Getting Desperate In Your Job Search? - DON'T!

By Martin Ellis

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I rarely advertise for candidates; past experience has taught me that I can get swamped with the wrong candidates, but I've got a couple of jobs I'm working on that I thought I might try some job boards - you never know, I might get lucky....

These jobs were posted a week ago. They're both good sales jobs with good companies. The pay's pretty decent and both come with a company car. They're both in busy areas where the skills and experience required are likely to be in abundance. I've used all the main Job Boards with a very through description of what's required...

After a week I have plenty of applications, but NOT ONE reaches the criteria for skills, experience or geography. NOT ONE!  I now have a collection of CV's in front of me - and there's a distict whiff of desperation slowly drifting my way...

These job seekers are clearly applying more in desperation than in the realistic chance they might get an interview. Most have a covering letter that is obviously cut and paste in the hope it looks personal, but they're couched in terms that are so generic that it can't be the case. It doesn't help that these covering letters are written to "Dear Sir" or "Hello". My name appears in the ad quite prominently - the least they could do would insert it so it at least appears personal.

 

IT CAN BE SAD....

Reading some applications is quite sad. There are clearly some bright people who have been ground down. Their spirit's shot, and they're just going through the motions. You get the sense they've been at this for months, and rather than try something new, they're recycling old ideas in the vain hope that if you throw enough 'stuff' at the wall, eventually something will stick...

I know people will be finding it difficult to get a new job, and I don't wish to just give them a hard time, but they're not making themselves look attractive in the job market. I can imagine things at home might not be easy, so reporting "Been busy today dear. I've applied for 21 jobs" might give them a sense of purpose, and perhaps even relief that their partner will see them in a positive light, but I get the clear sense of people stuck on a treadmill and no way of knowing how to get off.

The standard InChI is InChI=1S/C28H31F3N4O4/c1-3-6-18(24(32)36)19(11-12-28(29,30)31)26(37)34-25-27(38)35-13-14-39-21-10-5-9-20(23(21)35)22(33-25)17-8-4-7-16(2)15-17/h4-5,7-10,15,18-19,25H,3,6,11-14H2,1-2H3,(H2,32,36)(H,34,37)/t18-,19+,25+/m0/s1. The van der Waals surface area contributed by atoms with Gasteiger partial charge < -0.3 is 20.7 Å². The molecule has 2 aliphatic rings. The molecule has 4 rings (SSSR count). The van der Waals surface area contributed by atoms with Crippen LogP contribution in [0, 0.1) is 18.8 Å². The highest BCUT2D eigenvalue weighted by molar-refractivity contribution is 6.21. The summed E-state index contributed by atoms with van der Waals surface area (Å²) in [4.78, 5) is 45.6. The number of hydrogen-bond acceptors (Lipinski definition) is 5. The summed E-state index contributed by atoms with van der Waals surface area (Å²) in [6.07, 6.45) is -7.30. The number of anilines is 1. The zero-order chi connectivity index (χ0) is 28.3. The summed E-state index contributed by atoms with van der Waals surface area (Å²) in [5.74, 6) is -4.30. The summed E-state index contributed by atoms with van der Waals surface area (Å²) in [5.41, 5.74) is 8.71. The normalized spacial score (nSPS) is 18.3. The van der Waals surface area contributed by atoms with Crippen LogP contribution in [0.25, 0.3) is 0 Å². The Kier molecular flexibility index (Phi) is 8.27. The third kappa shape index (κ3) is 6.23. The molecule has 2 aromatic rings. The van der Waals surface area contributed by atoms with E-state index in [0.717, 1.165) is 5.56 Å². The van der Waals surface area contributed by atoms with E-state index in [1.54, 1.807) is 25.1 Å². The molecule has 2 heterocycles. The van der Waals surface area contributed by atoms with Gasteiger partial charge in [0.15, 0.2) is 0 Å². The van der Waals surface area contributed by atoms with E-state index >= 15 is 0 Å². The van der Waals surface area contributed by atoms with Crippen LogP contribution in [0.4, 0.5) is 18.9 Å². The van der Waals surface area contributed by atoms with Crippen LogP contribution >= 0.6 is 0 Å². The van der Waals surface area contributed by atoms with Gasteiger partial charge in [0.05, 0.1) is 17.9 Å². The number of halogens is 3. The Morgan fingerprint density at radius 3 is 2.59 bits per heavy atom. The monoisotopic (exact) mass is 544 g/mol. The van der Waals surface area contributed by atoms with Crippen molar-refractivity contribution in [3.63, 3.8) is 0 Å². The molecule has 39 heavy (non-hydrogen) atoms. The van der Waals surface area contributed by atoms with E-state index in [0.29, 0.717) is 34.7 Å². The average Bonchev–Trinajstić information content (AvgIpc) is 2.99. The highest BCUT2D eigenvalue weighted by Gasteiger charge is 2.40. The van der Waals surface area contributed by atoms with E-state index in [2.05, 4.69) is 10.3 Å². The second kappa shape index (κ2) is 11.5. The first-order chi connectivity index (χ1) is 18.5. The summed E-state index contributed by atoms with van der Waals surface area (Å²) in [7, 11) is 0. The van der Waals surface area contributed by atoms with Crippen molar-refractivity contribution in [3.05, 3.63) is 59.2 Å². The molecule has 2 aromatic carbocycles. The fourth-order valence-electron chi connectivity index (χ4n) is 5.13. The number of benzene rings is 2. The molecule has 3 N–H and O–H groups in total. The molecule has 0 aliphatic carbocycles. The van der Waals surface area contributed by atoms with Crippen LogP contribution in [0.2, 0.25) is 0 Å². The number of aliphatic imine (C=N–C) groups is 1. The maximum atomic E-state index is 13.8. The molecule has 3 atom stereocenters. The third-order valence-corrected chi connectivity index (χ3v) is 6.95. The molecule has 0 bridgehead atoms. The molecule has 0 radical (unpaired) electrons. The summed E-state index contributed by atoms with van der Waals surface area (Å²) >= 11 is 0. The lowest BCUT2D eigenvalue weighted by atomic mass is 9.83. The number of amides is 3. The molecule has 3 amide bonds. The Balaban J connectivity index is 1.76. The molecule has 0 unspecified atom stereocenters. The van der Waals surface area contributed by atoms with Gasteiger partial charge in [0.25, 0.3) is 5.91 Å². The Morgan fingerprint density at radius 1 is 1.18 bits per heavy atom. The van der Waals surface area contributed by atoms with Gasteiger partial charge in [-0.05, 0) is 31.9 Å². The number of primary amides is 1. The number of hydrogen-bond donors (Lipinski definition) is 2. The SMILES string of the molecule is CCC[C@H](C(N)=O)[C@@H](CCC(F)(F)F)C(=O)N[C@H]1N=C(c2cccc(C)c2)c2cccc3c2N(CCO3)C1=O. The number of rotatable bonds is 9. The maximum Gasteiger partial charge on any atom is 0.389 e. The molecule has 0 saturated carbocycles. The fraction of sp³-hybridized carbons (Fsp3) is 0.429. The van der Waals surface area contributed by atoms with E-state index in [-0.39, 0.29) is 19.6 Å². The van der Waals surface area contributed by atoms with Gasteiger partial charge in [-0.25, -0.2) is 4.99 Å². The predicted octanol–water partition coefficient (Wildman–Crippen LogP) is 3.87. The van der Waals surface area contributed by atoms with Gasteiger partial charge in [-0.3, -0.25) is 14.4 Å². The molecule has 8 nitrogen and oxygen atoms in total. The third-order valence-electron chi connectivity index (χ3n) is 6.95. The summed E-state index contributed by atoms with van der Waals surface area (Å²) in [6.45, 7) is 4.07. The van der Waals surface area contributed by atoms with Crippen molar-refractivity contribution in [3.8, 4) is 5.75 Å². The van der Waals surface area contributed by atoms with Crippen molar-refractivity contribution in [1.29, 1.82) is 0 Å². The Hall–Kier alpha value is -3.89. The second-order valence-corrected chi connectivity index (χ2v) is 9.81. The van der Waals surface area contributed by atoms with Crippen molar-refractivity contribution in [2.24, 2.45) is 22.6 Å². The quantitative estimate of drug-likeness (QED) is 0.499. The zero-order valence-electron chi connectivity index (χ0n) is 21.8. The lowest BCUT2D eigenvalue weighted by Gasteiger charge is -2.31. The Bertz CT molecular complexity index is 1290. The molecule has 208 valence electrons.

HOW TO AVOID DESPERATION:

  1. STOP IT. Take a day off and give yourself a good talking to. What do you want and are you being realistic? Break the cycle. Freshen your mind.
     
  2. Don't chase everything. You'll just get knackered and disillusioned.
     
  3. Define what you want. Bring some focus and WORK ON IT. Dig around. Look on new websites. Write to potential employers directly (why don't more people do that?). Use the Advanced Job Search tool on LinkedIn (come on, you do know where that is? It's your job to know).
     
  4. Personalise your approach. You can cut and paste, but then insert a name and a paragraph that's specific to the job for which you're applying. At least make it LOOK like you're trying.
     
  5. Focus your efforts on getting the job you want. Don't just apply so you can tell everybody down the pub on a Friday night that "I've applied for over a hundred jobs this week, but not got a reply from anybody. Those recruiters are a waste of time".
     
  6. Do something different. Here are 6 ideas. And here are a few more. Don't laugh. I can introduce you to people who got a job after they read those suggestions.

 

Some of the applicants have some great skills and experience, but for all sorts of reasons they are also desperate and it's showing. It's doing nobody any favours, most of all the job hunters.

In the meantime, I need to remember that advertising roles isn't always a good use of my time. Back to the phones, talking to people and shaking my network.

 

(Image courtesy of http://www.freedigitalphotos.net/)

 

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